Shelvin Payne, the youngest son of Tom and Wilma Payne is the award recipient for Community Service Award. Shelvin graduated St. Leo the Great and followed in his older brother Ronald’s (class of ’89) footsteps and attended Leo High School in the fall of 1992 and graduated in 1996. Born and raised in the community of Auburn Gresham where his parents still live, and he still spends most of his time.

After leaving Leo High School, Shelvin went on to begin a successful career at JP Morgan Chase, where after 21 years of service, decided to accept God’s challenge and did something different. He is the current council president of Faith Lutheran Church located at 8300 S. Sangamon where you can find him most days and every Sunday. An avid supporter of Leo High School and their endeavors. For years Shelvin has supported various students at Leo High School through monetary and various other donations. Along with time, through generous donations, Shelvin with the assistance of his church has blessed many Leo families at Thanksgiving and Christmas time for many years.

Members of Faith Lutheran Church said that Shelvin has been inspirational and very intricate part of rebuilding the ministry of Faith Lutheran Church. It is through his innovation that we have hosted many events including community day in which we feed the families in the community to enjoy.

My good friend Shelvin Payne, Church Council President at Faith Lutheran at 8300 S. Sangamon for their generous food donation which will be divided with Mothers House, J&R Ministries, and Life House where at least twice a month his donations help feed over 200 families. By Minister Keith Whaley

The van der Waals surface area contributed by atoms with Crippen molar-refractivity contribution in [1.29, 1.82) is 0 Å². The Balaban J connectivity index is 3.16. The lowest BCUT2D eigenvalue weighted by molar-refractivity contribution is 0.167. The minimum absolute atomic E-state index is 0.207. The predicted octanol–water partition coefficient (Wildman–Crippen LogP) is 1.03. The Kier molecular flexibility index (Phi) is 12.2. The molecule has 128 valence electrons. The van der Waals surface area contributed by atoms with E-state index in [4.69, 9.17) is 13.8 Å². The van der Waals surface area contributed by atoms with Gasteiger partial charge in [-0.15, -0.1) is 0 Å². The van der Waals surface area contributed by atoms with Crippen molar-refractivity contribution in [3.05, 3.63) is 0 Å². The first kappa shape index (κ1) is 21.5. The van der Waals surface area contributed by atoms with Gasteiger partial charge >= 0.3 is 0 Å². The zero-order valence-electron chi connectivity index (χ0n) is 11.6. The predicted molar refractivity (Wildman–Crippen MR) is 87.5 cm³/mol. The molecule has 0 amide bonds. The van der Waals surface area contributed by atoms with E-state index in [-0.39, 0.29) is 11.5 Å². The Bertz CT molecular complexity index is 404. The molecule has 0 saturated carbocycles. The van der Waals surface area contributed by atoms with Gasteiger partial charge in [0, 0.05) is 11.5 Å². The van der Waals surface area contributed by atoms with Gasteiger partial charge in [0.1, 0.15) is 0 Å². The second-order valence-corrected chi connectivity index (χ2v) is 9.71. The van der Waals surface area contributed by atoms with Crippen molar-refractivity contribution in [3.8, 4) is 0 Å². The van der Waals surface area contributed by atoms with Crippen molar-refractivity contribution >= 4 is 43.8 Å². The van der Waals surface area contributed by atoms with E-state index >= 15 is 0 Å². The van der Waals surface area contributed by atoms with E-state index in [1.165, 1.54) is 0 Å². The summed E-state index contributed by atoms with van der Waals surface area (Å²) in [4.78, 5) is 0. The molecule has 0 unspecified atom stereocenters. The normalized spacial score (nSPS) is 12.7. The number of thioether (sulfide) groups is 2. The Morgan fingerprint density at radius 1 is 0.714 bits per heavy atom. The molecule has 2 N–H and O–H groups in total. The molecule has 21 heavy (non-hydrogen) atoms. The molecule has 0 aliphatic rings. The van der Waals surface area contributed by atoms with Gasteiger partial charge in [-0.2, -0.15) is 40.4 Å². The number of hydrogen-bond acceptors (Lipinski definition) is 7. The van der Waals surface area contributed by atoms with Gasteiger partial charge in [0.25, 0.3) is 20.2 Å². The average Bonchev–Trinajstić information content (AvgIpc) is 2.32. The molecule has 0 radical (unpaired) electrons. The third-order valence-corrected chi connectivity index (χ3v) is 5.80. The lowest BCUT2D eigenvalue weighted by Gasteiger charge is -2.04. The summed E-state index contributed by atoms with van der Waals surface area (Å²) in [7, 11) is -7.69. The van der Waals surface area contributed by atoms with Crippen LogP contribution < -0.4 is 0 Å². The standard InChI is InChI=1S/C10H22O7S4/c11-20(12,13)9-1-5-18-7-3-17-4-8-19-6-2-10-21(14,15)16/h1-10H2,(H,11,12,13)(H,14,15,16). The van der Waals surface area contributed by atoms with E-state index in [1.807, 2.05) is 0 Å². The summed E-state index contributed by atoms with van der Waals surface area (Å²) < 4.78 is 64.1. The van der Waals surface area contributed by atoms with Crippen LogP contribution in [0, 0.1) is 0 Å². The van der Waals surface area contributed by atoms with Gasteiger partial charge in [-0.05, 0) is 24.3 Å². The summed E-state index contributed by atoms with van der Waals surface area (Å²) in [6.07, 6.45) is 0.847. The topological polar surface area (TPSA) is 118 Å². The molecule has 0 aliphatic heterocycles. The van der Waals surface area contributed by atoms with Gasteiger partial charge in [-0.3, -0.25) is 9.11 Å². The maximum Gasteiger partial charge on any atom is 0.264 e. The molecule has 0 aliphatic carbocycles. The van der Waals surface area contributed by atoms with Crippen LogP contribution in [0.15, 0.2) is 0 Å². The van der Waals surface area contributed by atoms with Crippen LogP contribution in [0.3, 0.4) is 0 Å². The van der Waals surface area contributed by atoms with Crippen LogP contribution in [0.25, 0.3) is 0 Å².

Jim Carollo ‘67

Jim Carollo doesn’t just show up at Leo’s storied building for Veteran’s Day, he comes to engage – like the time he showcased the U.S. Medal of Honor. As students gathered around in curiosity and awe, Jim articulated the significance of the United States of America’s highest and most prestigious personal military award.

Jim cherishes Leo as his personal “medal of honor” so receiving this Leo Special Appreciation Award puts an added giddy-up in his step as he walks the halls. Familiar to the faculty students, some of Jim’s greatest joys are just being present with Leo men of any age and era. You can also see Jim and his wife Tracy at many of the Leo basketball games.

Jim golfed in 15 Leo outings – including 11 straight – with Carollo’s brother Tom, ’71, and cousins Jim, ’62, and Tony ’64, which harvested so many Leo hats he marketed the school by giving them away.